Friday, August 5, 2011

SAUNDARANANDA 11.11: Telling It Like It Really Is

vyaadhir alpena yatnena
mRduH pratinivaaryate
prabalaH prabalair eva
yatnair nashyati vaa na vaa

= - = = - = = -
- = - - - = - =
- - = - - = = -
= = = - - = - =

A mild illness is warded off

With little effort;

A serious illness is cured with serious efforts,

Or else it is not.

On coming back to this verse yesterday morning, it reminded me of statements of Zen enlightenment like "a stone lantern in the garden is a stone lantern in the garden," or "fishes are swimming like fishes, birds are flying like birds."

A minor illness is minor; it is seen off with not much effort.
A serious illness is serious; it is cured with serious efforts.

But when after a few hours I read today's verse again last night I was as if stung by the sting in its tail -- vaa na vaa, or else not.

This morning I find myself looking up in the dictionary the word "glib": fluent in a superficial or insincere way ; shallow and lacking thought or preparation.

In glibly subscribing to the view that "a serious illness is serious, cured with serious efforts," I set myself up to be stung by "or else not."

Having been stung, and having slept on it, I find much deeper meaning in today's verse than I suspected it contained. Today's verse might be the real story of many people's lives, including my own -- in which I have glibly expected certain things to turn out well in the end.

"Or else not" might mean, for example, "this serious illness is more than just serious; it is fatal: it is going to kill you, regardless of what efforts you make."

"Or else not" might mean, for example, that many handsome princes fail to slay the dragon, fail to cross the moat, and fail to live happily ever after with the beautiful princess.

"Or else not" might express the ultimate teaching of the buddha not as a Zen view of a stone lantern in a temple garden but as the ripping away of all views.

Enlightenment, my Zen teacher told me, is something as it is. I believed him and wholeheartedly bought into his view. But what, in the end, did he know? When it came to the appropriate means for pursuing desired ends, my teacher did not know as much, it transpired, as I thought he did. He did not know as much, I dare say, as he thought he did.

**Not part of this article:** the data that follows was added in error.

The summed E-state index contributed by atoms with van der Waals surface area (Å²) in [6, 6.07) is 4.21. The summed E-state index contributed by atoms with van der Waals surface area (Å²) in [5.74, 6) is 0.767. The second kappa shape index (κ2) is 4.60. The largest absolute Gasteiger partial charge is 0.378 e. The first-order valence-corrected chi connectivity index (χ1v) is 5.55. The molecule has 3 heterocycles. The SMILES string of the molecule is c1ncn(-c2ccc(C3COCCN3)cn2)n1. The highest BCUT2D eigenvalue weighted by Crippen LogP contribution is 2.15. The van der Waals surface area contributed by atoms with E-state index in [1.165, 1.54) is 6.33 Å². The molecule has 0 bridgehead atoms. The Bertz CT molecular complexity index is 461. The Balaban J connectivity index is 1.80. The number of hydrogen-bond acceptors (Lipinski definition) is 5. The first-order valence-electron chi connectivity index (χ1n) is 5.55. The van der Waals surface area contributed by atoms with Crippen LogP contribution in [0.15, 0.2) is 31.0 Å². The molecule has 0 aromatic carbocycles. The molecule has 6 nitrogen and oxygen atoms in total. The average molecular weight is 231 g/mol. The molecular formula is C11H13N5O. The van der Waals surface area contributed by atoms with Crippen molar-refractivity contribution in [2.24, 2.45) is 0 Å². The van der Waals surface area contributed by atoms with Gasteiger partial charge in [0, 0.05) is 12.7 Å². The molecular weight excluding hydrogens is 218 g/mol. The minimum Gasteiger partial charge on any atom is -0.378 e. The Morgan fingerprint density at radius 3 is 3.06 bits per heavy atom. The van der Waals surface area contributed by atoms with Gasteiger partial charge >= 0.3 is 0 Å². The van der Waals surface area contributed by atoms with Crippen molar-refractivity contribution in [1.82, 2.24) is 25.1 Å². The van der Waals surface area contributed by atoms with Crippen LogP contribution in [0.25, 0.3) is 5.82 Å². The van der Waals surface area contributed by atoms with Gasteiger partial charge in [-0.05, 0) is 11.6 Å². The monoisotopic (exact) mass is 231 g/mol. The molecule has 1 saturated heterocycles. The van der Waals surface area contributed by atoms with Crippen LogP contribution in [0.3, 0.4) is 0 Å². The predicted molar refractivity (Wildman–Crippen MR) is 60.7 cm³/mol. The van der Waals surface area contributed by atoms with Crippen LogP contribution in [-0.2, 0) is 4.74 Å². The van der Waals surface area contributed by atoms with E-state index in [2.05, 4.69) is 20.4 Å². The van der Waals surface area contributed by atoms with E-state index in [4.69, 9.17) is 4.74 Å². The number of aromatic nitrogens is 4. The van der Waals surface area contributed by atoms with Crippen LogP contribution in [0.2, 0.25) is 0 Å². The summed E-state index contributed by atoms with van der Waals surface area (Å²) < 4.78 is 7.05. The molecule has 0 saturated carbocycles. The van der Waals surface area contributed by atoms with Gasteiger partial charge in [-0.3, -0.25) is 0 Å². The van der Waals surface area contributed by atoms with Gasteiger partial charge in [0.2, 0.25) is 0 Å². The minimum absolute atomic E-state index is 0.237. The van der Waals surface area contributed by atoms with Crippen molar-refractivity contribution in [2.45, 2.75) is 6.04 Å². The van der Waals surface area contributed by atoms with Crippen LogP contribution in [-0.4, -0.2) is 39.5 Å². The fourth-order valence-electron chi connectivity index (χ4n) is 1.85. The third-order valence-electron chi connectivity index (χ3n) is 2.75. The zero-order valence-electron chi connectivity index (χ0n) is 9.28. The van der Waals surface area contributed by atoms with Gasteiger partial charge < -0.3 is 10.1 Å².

The Japanese have a saying that in past years my wife quoted to me in a spirit of optimism: OWARI YOKEREBA, SUBETE YOSHI, lit. "if the end is good, everything is good," i.e., All's well that ends well.

Sometimes, my wife cheerfully opined, when people grow old and sense death approaching, they begin to let go of everything and their original buddha-nature shines through.

Or else not.

On the contrary, I have had plenty of cause to reflect, in a spirit of negating all -isms, that if the means are wrong, things have no chance of turning out well in the end.

"Just practise Zazen every day and your life will be an inevitable process of the truth unfolding."

Or else not.

"Let the neck be free, to let the head go forward and up, to let the back lengthen and widen, while sending the knees forwards and away. Never let a day go by without coming back those words. Those directions will take you where you want to go."

Or else not.

So in this verse gentle Ananda is just sort of softening Nanda up by stating some self-evident truths about mild and serious illnesses; he is gradually coming around to saying what needs to be said.

Or else he is ripping out the Buddha's eyeballs.

EH Johnston:
A minor illness is averted with little trouble but a great one can only be cured by great efforts and not even always then.

Linda Covill:
A mild illness can be checked with little effort, but a violent illness is destroyed only with great effort, if at all.

vyaadhiH (nom. sg.): m. disorder , disease , ailment , sickness ,
alpena (inst. sg. m.): mfn. small
yatnena (inst. sg.): m. activity of will ; effort , exertion , energy , zeal , trouble , pains , care , endeavour

mRduH (nom. sg. m.): mfn. soft, mild, slight
pratinivaaryate = 3rd pers. sg. passive causative prati-ni-vvR
prati: ind. (as a prefix to roots) against , in opposition to
ni- v vR: to hinder , stop , prevent

prabalaH (nom. sg. m.): mfn. strong , powerful , mighty , great; pernicious, dangerous
prabalaiH (inst. pl. m.): strong , powerful , mighty , great
eva (emphatic)

yatnaiH (inst. pl.): m. activity of will ; effort , exertion , energy , zeal , trouble , pains , care , endeavour
nashyati = 3rd pers. sg. nash: to be lost , perish , disappear , be gone
vaa na vaa: or else not

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